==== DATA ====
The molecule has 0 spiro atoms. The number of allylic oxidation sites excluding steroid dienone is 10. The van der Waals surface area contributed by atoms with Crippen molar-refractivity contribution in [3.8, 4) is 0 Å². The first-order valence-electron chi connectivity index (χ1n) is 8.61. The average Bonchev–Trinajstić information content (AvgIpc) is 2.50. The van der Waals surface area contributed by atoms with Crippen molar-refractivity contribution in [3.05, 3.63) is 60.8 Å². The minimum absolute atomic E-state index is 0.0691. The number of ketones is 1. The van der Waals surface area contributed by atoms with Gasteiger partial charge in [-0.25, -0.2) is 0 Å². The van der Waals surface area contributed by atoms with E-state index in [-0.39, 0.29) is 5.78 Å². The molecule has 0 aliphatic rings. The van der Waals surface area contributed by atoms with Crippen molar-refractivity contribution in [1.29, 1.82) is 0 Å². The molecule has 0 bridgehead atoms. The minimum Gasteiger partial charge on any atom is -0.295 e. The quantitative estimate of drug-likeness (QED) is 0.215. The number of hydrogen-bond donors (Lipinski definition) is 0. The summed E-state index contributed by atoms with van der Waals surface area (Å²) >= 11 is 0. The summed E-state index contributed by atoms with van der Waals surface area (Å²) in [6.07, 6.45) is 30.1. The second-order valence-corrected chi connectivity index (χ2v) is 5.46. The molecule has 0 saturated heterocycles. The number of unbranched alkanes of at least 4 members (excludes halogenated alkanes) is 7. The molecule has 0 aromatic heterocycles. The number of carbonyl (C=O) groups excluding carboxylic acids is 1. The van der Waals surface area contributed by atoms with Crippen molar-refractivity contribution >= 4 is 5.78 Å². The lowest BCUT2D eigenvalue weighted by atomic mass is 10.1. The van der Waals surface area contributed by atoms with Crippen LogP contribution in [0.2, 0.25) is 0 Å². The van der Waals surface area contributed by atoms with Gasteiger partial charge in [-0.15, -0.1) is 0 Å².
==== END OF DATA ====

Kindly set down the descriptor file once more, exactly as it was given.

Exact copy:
The molecule has 0 spiro atoms. The number of allylic oxidation sites excluding steroid dienone is 10. The van der Waals surface area contributed by atoms with Crippen molar-refractivity contribution in [3.8, 4) is 0 Å². The first-order valence-electron chi connectivity index (χ1n) is 8.61. The average Bonchev–Trinajstić information content (AvgIpc) is 2.50. The van der Waals surface area contributed by atoms with Crippen molar-refractivity contribution in [3.05, 3.63) is 60.8 Å². The minimum absolute atomic E-state index is 0.0691. The number of ketones is 1. The van der Waals surface area contributed by atoms with Gasteiger partial charge in [-0.25, -0.2) is 0 Å². The van der Waals surface area contributed by atoms with E-state index in [-0.39, 0.29) is 5.78 Å². The molecule has 0 aliphatic rings. The van der Waals surface area contributed by atoms with Crippen molar-refractivity contribution in [1.29, 1.82) is 0 Å². The molecule has 0 bridgehead atoms. The minimum Gasteiger partial charge on any atom is -0.295 e. The quantitative estimate of drug-likeness (QED) is 0.215. The number of hydrogen-bond donors (Lipinski definition) is 0. The summed E-state index contributed by atoms with van der Waals surface area (Å²) >= 11 is 0. The summed E-state index contributed by atoms with van der Waals surface area (Å²) in [6.07, 6.45) is 30.1. The second-order valence-corrected chi connectivity index (χ2v) is 5.46. The molecule has 0 saturated heterocycles. The number of unbranched alkanes of at least 4 members (excludes halogenated alkanes) is 7. The molecule has 0 aromatic heterocycles. The number of carbonyl (C=O) groups excluding carboxylic acids is 1. The van der Waals surface area contributed by atoms with Crippen molar-refractivity contribution >= 4 is 5.78 Å². The lowest BCUT2D eigenvalue weighted by atomic mass is 10.1. The van der Waals surface area contributed by atoms with Crippen LogP contribution in [0.2, 0.25) is 0 Å². The van der Waals surface area contributed by atoms with Gasteiger partial charge in [-0.15, -0.1) is 0 Å².